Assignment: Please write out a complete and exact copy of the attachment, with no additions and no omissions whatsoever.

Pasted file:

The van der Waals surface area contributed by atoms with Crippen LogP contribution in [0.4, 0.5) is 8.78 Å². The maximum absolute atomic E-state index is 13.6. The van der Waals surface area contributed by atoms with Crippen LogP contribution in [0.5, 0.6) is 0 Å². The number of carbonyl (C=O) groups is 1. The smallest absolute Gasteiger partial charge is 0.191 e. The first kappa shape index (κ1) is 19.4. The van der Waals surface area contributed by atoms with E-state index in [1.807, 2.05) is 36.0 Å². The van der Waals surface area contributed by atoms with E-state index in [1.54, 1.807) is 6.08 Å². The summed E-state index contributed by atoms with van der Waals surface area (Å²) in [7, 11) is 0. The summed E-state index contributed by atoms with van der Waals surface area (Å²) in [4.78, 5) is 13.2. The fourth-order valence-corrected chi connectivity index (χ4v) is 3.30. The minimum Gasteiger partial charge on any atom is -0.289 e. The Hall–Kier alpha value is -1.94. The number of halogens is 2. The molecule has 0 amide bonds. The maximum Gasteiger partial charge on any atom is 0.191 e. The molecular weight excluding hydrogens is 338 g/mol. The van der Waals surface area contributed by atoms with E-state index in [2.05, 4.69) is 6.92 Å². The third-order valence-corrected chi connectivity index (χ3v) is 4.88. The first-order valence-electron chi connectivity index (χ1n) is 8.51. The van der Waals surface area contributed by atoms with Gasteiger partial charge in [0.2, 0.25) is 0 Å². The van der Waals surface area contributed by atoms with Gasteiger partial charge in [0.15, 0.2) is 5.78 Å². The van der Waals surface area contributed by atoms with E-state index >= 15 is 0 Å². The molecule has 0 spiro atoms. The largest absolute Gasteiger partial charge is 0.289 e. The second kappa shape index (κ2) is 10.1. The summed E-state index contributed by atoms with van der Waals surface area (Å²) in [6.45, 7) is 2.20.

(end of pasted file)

The van der Waals surface area contributed by atoms with Crippen LogP contribution in [0.4, 0.5) is 8.78 Å². The maximum absolute atomic E-state index is 13.6. The van der Waals surface area contributed by atoms with Crippen LogP contribution in [0.5, 0.6) is 0 Å². The number of carbonyl (C=O) groups is 1. The smallest absolute Gasteiger partial charge is 0.191 e. The first kappa shape index (κ1) is 19.4. The van der Waals surface area contributed by atoms with E-state index in [1.807, 2.05) is 36.0 Å². The van der Waals surface area contributed by atoms with E-state index in [1.54, 1.807) is 6.08 Å². The summed E-state index contributed by atoms with van der Waals surface area (Å²) in [7, 11) is 0. The summed E-state index contributed by atoms with van der Waals surface area (Å²) in [4.78, 5) is 13.2. The fourth-order valence-corrected chi connectivity index (χ4v) is 3.30. The minimum Gasteiger partial charge on any atom is -0.289 e. The Hall–Kier alpha value is -1.94. The number of halogens is 2. The molecule has 0 amide bonds. The maximum Gasteiger partial charge on any atom is 0.191 e. The molecular weight excluding hydrogens is 338 g/mol. The van der Waals surface area contributed by atoms with E-state index in [2.05, 4.69) is 6.92 Å². The third-order valence-corrected chi connectivity index (χ3v) is 4.88. The first-order valence-electron chi connectivity index (χ1n) is 8.51. The van der Waals surface area contributed by atoms with Gasteiger partial charge in [0.2, 0.25) is 0 Å². The van der Waals surface area contributed by atoms with Gasteiger partial charge in [0.15, 0.2) is 5.78 Å². The van der Waals surface area contributed by atoms with E-state index >= 15 is 0 Å². The molecule has 0 spiro atoms. The largest absolute Gasteiger partial charge is 0.289 e. The second kappa shape index (κ2) is 10.1. The summed E-state index contributed by atoms with van der Waals surface area (Å²) in [6.45, 7) is 2.20.